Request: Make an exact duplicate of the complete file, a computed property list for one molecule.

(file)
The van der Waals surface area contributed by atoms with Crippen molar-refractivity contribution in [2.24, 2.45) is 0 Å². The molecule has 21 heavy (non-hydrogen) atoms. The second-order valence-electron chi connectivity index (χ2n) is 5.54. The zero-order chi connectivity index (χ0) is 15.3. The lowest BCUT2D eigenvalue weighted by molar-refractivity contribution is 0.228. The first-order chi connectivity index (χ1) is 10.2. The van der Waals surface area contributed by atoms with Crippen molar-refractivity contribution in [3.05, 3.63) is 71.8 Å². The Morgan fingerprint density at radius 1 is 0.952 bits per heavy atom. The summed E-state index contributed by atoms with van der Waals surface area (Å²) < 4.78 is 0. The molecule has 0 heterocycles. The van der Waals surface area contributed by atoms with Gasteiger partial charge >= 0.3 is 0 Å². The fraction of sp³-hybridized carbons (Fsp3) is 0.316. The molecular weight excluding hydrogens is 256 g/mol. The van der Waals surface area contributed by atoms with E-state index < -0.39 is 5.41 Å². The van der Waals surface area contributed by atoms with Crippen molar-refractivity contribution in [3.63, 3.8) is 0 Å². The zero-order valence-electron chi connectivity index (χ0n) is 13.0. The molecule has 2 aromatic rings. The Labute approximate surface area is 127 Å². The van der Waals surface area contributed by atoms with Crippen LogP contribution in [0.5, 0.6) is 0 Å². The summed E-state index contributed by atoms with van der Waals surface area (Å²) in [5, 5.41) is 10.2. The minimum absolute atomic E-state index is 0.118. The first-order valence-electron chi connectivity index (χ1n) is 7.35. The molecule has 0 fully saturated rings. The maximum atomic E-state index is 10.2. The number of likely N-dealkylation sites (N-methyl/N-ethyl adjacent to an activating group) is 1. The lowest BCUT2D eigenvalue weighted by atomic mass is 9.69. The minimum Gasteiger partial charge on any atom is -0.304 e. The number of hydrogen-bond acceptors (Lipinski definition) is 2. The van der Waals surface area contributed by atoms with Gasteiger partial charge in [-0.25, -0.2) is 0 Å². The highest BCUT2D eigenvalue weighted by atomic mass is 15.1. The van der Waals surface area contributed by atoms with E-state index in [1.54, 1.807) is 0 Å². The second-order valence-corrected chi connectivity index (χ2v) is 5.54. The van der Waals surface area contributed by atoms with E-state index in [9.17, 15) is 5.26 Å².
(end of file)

The van der Waals surface area contributed by atoms with Crippen molar-refractivity contribution in [2.24, 2.45) is 0 Å². The molecule has 21 heavy (non-hydrogen) atoms. The second-order valence-electron chi connectivity index (χ2n) is 5.54. The zero-order chi connectivity index (χ0) is 15.3. The lowest BCUT2D eigenvalue weighted by molar-refractivity contribution is 0.228. The first-order chi connectivity index (χ1) is 10.2. The van der Waals surface area contributed by atoms with Crippen molar-refractivity contribution in [3.05, 3.63) is 71.8 Å². The Morgan fingerprint density at radius 1 is 0.952 bits per heavy atom. The summed E-state index contributed by atoms with van der Waals surface area (Å²) < 4.78 is 0. The molecule has 0 heterocycles. The van der Waals surface area contributed by atoms with Gasteiger partial charge >= 0.3 is 0 Å². The fraction of sp³-hybridized carbons (Fsp3) is 0.316. The molecular weight excluding hydrogens is 256 g/mol. The van der Waals surface area contributed by atoms with E-state index < -0.39 is 5.41 Å². The van der Waals surface area contributed by atoms with Crippen molar-refractivity contribution in [3.63, 3.8) is 0 Å². The zero-order valence-electron chi connectivity index (χ0n) is 13.0. The molecule has 2 aromatic rings. The Labute approximate surface area is 127 Å². The van der Waals surface area contributed by atoms with Crippen LogP contribution in [0.5, 0.6) is 0 Å². The summed E-state index contributed by atoms with van der Waals surface area (Å²) in [5, 5.41) is 10.2. The minimum absolute atomic E-state index is 0.118. The first-order valence-electron chi connectivity index (χ1n) is 7.35. The molecule has 0 fully saturated rings. The maximum atomic E-state index is 10.2. The number of likely N-dealkylation sites (N-methyl/N-ethyl adjacent to an activating group) is 1. The lowest BCUT2D eigenvalue weighted by atomic mass is 9.69. The minimum Gasteiger partial charge on any atom is -0.304 e. The number of hydrogen-bond acceptors (Lipinski definition) is 2. The van der Waals surface area contributed by atoms with Gasteiger partial charge in [-0.25, -0.2) is 0 Å². The highest BCUT2D eigenvalue weighted by atomic mass is 15.1. The van der Waals surface area contributed by atoms with E-state index in [1.54, 1.807) is 0 Å². The second-order valence-corrected chi connectivity index (χ2v) is 5.54. The van der Waals surface area contributed by atoms with E-state index in [9.17, 15) is 5.26 Å².